I didn’t want to write this because for the last few weeks my mood hasn’t changed. Well, it has. It’s been all over the place, but the overall feeling hasn’t shifted. There’s an overwhelming sense of despair that I just can’t shake, so I didn’t want to write for this blog because I didn’t want that to be what this blog was. I didn’t want it to be a statement of my heartbreak. I wanted to stop whining to you that my life sucked because everyone’s life sucks and there’s nothing we can do about it. All we can do is try and struggle to fight back. But I didn’t want that to be what this blog was. I wanted this to be a celebration, not something that’s just… sad.
So, I’m going to write for my birthday. If I planned this correctly, then this blog entry will be uploaded on Wednesday the 20th of August when I will be turning 20. Usually, birthdays are a celebration of life, as well as being a partially depressing reminder that in the past year, I am still no closer to understanding what my future will look like. But to me, my birthday is something more. A lot more. My birthday is the hardest day of the year. Because on this day, nine years ago, my life almost ended.
I was in grade five and I was bullied every day. I hated it and I couldn’t deal with it and it just kept getting worse and worse, but for some reason, I thought that if I could have just one day, one day of freedom, then I could deal with everything else that was happening. So, it came to my birthday and all I wanted was one day. One day for the bullying to stop, for me to see that there was a future. But it didn’t stop. It got worse, and I felt sadder than I’d ever felt before.
So, during lunch, I grabbed my jumper, walked over to the fireman pole and tied it to it. Now I look back on it, the plan seems a little stupid. I was in a public place so it wasn’t going to work, but it was the pain of that moment that sticks with me. That all I wanted to do was die, to leave this world because it wasn’t fun or free or pleasant. Because there was nothing left. So, I tried to die.
I’ve never really spoken about this before, apart from a few slight mentions. I told my parents a year later, so I was sent to counselling. And I told my boyfriend, and a school friend who was annoying me saying that people who tried to kill themselves were selfish, but apart from them no-one knows about this. Probably because it’s one of the most tragic things about me and because I like to think that I’m better than that now. But every birthday, every year, I’m reminded of the time I thought that there was nothing left, that death was the only answer and for a long time, it made my birthdays suck and to be honest, it still does. But now, I’ve learnt to see it in a different way.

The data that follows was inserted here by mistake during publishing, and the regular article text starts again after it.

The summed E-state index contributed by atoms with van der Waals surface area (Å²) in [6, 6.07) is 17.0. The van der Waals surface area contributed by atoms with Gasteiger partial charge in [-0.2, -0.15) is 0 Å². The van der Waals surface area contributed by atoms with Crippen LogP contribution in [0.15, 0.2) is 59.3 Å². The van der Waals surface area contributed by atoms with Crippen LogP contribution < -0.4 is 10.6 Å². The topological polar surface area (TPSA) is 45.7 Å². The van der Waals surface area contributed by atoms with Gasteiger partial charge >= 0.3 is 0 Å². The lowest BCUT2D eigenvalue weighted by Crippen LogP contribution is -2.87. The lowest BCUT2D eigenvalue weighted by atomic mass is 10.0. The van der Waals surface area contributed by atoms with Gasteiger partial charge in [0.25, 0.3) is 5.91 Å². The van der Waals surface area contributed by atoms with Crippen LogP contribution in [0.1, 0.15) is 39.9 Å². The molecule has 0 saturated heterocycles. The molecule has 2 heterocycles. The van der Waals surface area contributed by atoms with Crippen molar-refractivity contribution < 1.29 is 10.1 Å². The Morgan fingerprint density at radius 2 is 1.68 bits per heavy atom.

Because I didn’t die that day. I was saved. While I was horribly bullied by these kids, I also had a group of older girls who were nice to me. I know it sounds silly, but they were the closest friends I had. There was Cassie and Dana and Sascha and Rachel. Rachel was the kindest, probably one of the nicest people I’ve ever met. And on this day, she stopped me. I can’t remember exactly what she said, I wish I could, but I know that she cared enough to stop me dying. And in my darkest moments, I have one thought, ‘Rachel shouldn’t have saved you’. That the world would be better off if this girl had chosen not to be kind and I had died. But those are the dark days. They don’t happen much anymore. Because I have the best boyfriend in the world. But I still get sad about that day.
But now, when I picture that day, I try not to focus on the despair on the loss and the hopelessness and the pain, but on the fact that this one girl saved me and I saw hope again. I stopped trying to die and tried to live, all because this one girl chose to be kind.
She graduated at the end of that year and I never got the chance to say thank you. I see her occasionally nowadays, just a glimpse, but still I can’t bring myself to say thank you, because I don’t think it was anything special for her. But for me, it changed my life. It gave me hope and that is the greatest anyone can ever give me.
So that is what my birthday represents now. It is not loss or pain or death but hope, hope that people will enter our lives when we need them most and save us. So, on my birthday I remember all the people who’ve touched my life and I am grateful. To all those people who ever said a kind word to me, to all those people who cared for me, I want to say thank you, because while your actions may not have been as pronounced as Rachel, you all have saved me.
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